• Make sure someone knows your travel plans.
  • While driving, keep vehicles clear of ice and snow.
  • Plan stops and keep distance between cars.  Always match your speed to the road and weather conditions.

 

It's important to note that snowplows travel at speeds up to 35 mph, which in many cases is lower than the posted speed limit, to ensure that salt being dispersed stays in the driving lanes and does not scatter off the roadways.  Oftentimes on interstate highways, snowplows will operate side by side, as this is the most efficient and safe way to clear several lanes at one time.  

 

Motorists and pedestrians should also keep in mind that snowplow drivers have limited lines of sight, and the size and weight of snowplows can make it very difficult to maneuver and stop quickly.  Snow blowing from behind the plow can severely reduce visibility or cause whiteout conditions.  Motorists should not attempt to pass snowplows or follow too closely.  The safest place for motorists to drive is well behind the snowplows where the roadway is clear and salted.

 

Cold Weather

Wind Chill Warnings are in effect for all regions in New York State, north of Rockland and Westchester Counties. They are expected to range from 10 below zero to 30 below zero. Wind Chill Advisories are in effect for the Rockland County, Westchester County, New York City, and Long Island where wind chills are expected to range from 15 to 20 below zero at times.

 

Temperatures as low as those forecast this weekend can cause frostbite in as little as 10 minutes to exposed skin. Be prepared by keeping ample emergency supplies in your home and vehicles. If you are heading outdoors, dress in layers and keep your hands and head covered to protect against frostbite. Other safety tips include:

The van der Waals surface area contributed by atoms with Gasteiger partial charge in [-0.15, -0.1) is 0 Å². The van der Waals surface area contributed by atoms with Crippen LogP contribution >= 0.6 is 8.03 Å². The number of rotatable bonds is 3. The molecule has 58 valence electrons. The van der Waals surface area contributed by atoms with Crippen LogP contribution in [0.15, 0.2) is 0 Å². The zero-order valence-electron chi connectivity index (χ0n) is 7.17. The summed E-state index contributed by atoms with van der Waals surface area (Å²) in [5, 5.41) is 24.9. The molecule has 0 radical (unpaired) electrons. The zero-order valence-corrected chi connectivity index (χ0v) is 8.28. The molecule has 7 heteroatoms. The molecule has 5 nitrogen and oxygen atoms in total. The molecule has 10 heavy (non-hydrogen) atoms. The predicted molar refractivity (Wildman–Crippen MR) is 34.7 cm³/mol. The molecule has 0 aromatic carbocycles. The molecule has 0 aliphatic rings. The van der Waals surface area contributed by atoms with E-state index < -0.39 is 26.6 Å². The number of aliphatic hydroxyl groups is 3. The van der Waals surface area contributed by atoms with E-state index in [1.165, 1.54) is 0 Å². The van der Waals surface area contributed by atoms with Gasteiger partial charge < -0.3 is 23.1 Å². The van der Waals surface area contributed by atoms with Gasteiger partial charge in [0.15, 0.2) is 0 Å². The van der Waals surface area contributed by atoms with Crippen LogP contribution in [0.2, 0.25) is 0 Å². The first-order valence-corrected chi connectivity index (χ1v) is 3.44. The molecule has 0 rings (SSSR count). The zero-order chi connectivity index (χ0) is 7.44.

Staying Warm Indoors

If your heat goes out during the cold weather, you can keep warm by closing off rooms you do not need. Dress in layers of lightweight clothing and wear a cap.

 

Protecting Water Pipes

To prevent the mess and aggravation of frozen water pipes, protect your home, apartment or business by following the simple steps below.

 

Before Cold Weather

  • Locate and insulate pipes most susceptible to freezing, typically those near outer walls, in crawl spaces or in the attic.
  • Wrap pipes with heat tape (UL approved).
  • Seal any leaks that allow cold air inside where pipes are located.
  • Disconnect garden hoses and shut off and drain water from pipes leading to outside faucets. This reduces the chance of freezing in the short span of pipe just inside the house.

 

When It's Cold

  • Let hot and cold water trickle at night from a faucet on an outside wall.
  • Open cabinet doors to allow more heat to get to un-insulated pipes under a sink or appliance near an outer wall.
  • Make sure heat is left on and set no lower than 55 degrees.
  • If you plan to be away: (1) Have someone check your house daily to make sure the heat is still on to prevent freezing, or (2) drain and shut off the water system (except indoor sprinkler systems).

 

If Pipes Freeze

  • Make sure you and your family knows how to shut off the water, in case pipes burst. Stopping the water flow minimize the damage to your home. Call a plumber and contact your insurance agent.
  • Never try to thaw a pipe with an open flame or torch.
  • Always be careful of the potential for electric shock in and around standing water. 

 

Outdoor Safety